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Getting Inked: One Family’s Lifelong Display of Solidarity

By Amanda Sheldon

Managing Editor

Posted:  9/8/2011 12:00 AM

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It’s not every day that you get to work and find the headline “Medtronic: You Need to Call These People” in your Google alerts. But that’s what happened earlier this summer when the lovely Kerri Sparling of Six Until Me posted a photo submission from Camille Boivin. The photo shows off Camille and husband Philippe’s tattoos of Medtronic insulin pumps on their stomachs. You read that right – tattoos of insulin pumps! The reason? To show solidarity with their little boy who felt like he was the only one in the world wearing a pump. Talk about the commitment of D-parents! Of course, we had to reach out and hear more about the Boivin family’s decision to get inked. Today, Camille kindly shares her family’s story with us.

Having to watch your child fight this illness day and night makes it easy to see the negative side of it, but there are also some positive outcomes to T1 diabetes in our lives. Today, I would like to bring solidarity and compassion to your attention. To this day, I don’t think I’ve ever witnessed as much support and understanding as I’ve seen in the T1 community, whether it is coming from the DOC, online forums, T1 Blogs or even Facebook groups.

At the age of 4 (about 8 months after his diagnosis), our son Jacob started using a Medtronic insulin pump. It was brand new with a cool jelly bean skin on it, but needless to say, he was still feeling all alone on his diabetes planet! I guess not having many T1 children in our hometown and surrounding area didn’t help. Even if he loved wearing his pump, I could tell he felt like an outcast, different from all the other kids. Sure enough, one day he came to me and said “Mom, why can’t I be like the other kids? Am I the only one in the entire world wearing a pump?” 

That broke my heart! I tried to explain to him that all kids had their own differences.  That Kellyann had a surgery to resize one of her ears, Noah wears an ear piece to help him hear, Edward can’t eat fish, nuts or even drink milk because of his allergies, other kids wear glasses or move around in wheel chairs. Then I told him that we all have our own differences – that’s what makes us all the same!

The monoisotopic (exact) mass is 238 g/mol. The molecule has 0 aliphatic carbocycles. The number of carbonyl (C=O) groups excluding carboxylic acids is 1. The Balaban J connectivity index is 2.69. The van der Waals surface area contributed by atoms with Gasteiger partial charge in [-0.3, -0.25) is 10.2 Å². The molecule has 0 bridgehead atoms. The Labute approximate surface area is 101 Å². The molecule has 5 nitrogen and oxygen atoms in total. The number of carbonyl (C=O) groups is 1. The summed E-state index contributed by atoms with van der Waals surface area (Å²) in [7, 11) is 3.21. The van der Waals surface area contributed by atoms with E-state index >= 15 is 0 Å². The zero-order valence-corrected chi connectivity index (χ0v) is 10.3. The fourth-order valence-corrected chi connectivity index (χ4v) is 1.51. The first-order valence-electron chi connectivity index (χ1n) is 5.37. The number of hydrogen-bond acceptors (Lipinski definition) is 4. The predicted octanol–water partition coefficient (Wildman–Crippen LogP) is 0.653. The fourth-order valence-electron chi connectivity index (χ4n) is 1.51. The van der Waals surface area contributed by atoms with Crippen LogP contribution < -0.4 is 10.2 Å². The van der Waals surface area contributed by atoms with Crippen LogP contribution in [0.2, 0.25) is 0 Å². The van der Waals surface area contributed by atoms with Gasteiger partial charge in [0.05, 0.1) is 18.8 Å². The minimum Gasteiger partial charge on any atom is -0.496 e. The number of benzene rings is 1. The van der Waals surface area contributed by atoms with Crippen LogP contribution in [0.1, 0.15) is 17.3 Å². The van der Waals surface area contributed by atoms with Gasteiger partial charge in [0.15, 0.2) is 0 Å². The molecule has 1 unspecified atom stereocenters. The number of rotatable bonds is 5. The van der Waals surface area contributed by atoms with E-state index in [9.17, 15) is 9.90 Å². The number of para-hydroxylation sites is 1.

After that conversation, I turned to my husband Philippe and said “We have to do something, we need to find a solution so Jacob doesn’t feel so alone!”  It was at that moment the idea of a tattoo emerged!

Diabetes does not define who we are but it is definitely a part of our lives. As long as Phil and I walk this earth we will do everything in our power to make sure our sweet little boy thrives and becomes the best human being he can be. This tattoo symbolizes the link between us three and it is also a symbol of love, life and hope. I am sure every T1 parent has said at one point “I would take his/her illness in a heartbeat if I could!”  Of course it’s impossible, but what is possible is to show compassion, support and LOVE with all your heart!

I strongly believe that the day will come where there will be a cure for all people with diabetes. That day my sweet child will be free along with millions of other people. Even then, Phil and I will proudly wear our pumps for the rest of our days in solidarity with the greatest hero we know!

It is hard to describe how thrilled Jacob was when he saw our pumps for the first time.  All I can tell you is that the feeling we got back from his emotions was bigger than life!  We promised him he would never again be alone in the world to wear a pump. Promise made, promise kept!
 

Comments

Denise Moltzan

Posted on Mon Sep 12 00:27:01 GMT 2011

How incredibly awesome is this story. Lets be honest, I cry at Hallmark commercials, so this really touched my heart. But as a parent I get it, and obviously Jacob's parents do too. Thanks, Medtronic, for being partners with people with chronic diseases, it really makes more than just a clinical difference. Today there may be tubing involved, but stories like these make a spiritual connection with the lives involved.

Lynda Griebrok

Posted on Sat Sep 17 01:39:50 GMT 2011

I am a type 1 diabetic for 58 years. I have been on a pump for almost 2 years. Any suggestions to me reg. a getting a group together in my area to talk and discuss pump issues and life issues around this disease? I live in Hayward California. Thx

Erin

Posted on Mon Sep 19 22:05:00 GMT 2011

@Lynda Good question – face-to-face support can be incredibly helpful! Your local JDRF and ADA chapters can typically point you in the right direction for local meet-ups. Diabetes Sisters is a newer organization that is doing a lot with local get-togethers for women (called PODS). Here are some links to check out

(http://www.jdrf.org/)
(http://www.diabetes.org/)
http://www.diabetessisters.org/events/podsmeetups

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